Mindfulness: For those of a more orderly mind, folding can be a satisfying process. If you’re one of those people who actually likes wrapping presents, this is probably the technique you’re drawn to. Scrunchers might find their patience tested, but folding your sheets can help us bring a moment of attention and even mindfulness, to an otherwise routine task. 

using some tissue outside

Environmental impact

Beyond personal preference, there’s also an environmental angle to consider. This is particularly important to us at Naked Sprout - having decided to stock your loo with the UK’s most sustainable toilet roll you probably don’t want to waste it! 

Here most people seem to agree; scrunchers are likely to use more paper due to the random nature of their method. Scrunchers generally don’t pay as much attention to the amount they’re using as folders, and a basic principle of conscious consumption is that we tend to consume less of something when we remain aware of what we’re doing.

So if you’re looking to cut waste, folding might be the better option for you. But everyone, regardless of method, can get the same benefits of mindful usage by just counting out their sheets before tearing them off. And of course opting for recycled or eco-friendly toilet paper, particularly one manufactured without using fossil fuels or bleach, is another great way to minimise the environmental impact of your sheets, however you’re handling them.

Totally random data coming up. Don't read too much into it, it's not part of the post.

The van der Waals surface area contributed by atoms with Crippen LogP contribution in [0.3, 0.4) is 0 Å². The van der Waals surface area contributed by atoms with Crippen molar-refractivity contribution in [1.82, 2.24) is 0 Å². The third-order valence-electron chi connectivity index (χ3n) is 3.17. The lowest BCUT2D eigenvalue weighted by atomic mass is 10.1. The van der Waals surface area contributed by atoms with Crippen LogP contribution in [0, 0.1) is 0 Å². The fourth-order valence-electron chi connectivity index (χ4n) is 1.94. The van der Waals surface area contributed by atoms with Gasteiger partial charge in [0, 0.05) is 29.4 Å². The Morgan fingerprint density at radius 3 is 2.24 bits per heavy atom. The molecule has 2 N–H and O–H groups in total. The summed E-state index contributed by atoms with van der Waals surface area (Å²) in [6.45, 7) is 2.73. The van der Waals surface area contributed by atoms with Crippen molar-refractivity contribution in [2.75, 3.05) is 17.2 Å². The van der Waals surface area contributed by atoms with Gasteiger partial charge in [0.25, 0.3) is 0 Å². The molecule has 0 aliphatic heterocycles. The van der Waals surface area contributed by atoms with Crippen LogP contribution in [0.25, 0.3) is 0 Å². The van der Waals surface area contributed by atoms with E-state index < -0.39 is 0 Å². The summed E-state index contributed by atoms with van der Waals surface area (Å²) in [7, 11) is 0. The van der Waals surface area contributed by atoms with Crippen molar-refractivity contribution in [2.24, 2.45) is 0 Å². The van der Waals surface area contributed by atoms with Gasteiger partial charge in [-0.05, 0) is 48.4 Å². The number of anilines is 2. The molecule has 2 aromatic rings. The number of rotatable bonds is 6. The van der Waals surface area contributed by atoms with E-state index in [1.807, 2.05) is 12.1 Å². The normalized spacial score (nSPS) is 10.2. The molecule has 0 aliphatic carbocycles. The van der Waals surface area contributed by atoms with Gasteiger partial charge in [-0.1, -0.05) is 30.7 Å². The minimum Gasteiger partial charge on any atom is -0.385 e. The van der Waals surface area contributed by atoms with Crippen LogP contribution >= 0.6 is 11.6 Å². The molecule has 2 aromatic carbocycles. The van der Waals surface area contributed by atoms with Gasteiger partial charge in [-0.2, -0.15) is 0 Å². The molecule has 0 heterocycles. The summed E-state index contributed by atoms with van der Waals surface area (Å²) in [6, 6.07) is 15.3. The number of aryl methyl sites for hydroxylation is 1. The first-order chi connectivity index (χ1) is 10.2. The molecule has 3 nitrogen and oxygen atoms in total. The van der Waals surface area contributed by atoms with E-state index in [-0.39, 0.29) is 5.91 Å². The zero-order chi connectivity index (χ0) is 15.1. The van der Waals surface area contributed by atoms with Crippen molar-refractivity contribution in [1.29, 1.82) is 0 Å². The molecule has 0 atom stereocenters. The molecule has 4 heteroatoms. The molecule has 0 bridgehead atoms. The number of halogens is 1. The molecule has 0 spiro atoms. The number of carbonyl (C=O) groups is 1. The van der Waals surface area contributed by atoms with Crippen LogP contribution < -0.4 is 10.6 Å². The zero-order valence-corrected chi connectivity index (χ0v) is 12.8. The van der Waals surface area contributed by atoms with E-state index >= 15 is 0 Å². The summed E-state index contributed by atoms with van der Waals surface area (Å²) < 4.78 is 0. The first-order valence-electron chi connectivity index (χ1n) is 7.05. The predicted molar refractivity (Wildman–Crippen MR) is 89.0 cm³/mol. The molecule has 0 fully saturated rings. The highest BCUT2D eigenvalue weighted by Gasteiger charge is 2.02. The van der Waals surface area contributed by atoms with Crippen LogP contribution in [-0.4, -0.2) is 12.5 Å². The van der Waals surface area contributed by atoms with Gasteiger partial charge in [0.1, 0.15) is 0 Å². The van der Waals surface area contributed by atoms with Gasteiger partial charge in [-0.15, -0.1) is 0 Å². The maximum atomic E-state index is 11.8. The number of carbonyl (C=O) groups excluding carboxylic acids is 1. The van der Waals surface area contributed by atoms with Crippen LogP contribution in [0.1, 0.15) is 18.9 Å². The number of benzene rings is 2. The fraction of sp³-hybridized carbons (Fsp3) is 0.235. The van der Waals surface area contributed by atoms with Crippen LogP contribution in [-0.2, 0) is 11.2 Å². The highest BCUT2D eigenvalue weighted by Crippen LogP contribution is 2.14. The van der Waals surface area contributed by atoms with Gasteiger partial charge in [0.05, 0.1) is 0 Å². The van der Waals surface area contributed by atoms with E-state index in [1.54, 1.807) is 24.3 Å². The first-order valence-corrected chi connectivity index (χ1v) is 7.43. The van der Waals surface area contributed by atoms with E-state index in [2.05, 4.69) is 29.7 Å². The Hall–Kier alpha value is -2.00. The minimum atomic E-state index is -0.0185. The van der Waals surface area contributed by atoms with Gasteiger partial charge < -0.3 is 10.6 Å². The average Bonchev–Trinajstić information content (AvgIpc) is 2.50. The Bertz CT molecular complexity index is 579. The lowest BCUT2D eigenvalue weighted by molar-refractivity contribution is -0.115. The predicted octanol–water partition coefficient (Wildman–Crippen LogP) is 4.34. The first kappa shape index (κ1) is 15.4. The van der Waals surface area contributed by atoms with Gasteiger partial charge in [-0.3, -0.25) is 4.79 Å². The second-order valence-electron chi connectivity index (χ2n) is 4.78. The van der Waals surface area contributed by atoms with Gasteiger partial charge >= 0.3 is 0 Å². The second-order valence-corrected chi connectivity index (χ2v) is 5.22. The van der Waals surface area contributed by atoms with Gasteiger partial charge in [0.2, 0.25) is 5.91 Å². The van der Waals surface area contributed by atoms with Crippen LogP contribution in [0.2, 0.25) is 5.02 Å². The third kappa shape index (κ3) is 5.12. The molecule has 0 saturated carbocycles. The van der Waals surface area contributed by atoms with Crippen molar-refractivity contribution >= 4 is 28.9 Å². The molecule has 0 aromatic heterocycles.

A portaloo in the woods

The bottom line

In conclusion, whether you scrunch or fold, your toilet paper habits are more telling than you might think! Having asked around, we have both scrunchers and folders at Naked Sprout, and little preferences like this can highlight the ways we are different, from the adaptable, easy-going nature of scrunchers to the efficient, methodical mindset of folders. 

And let's not forget the planet. While scrunchers might use a bit more paper, folders tend to be a bit more eco-friendly with their precise usage. But fear not; regardless of your method, you can always be a bathroom hero by using your tissue mindfully, and opting for environmentally friendly sheets in the first place.

So next time you're in the bathroom, take a moment to pay attention to what you’re doing with the tissue, and happy wiping!

Fancy applying your chosen technique to the UK’s most sustainable toilet paper? 

Shop now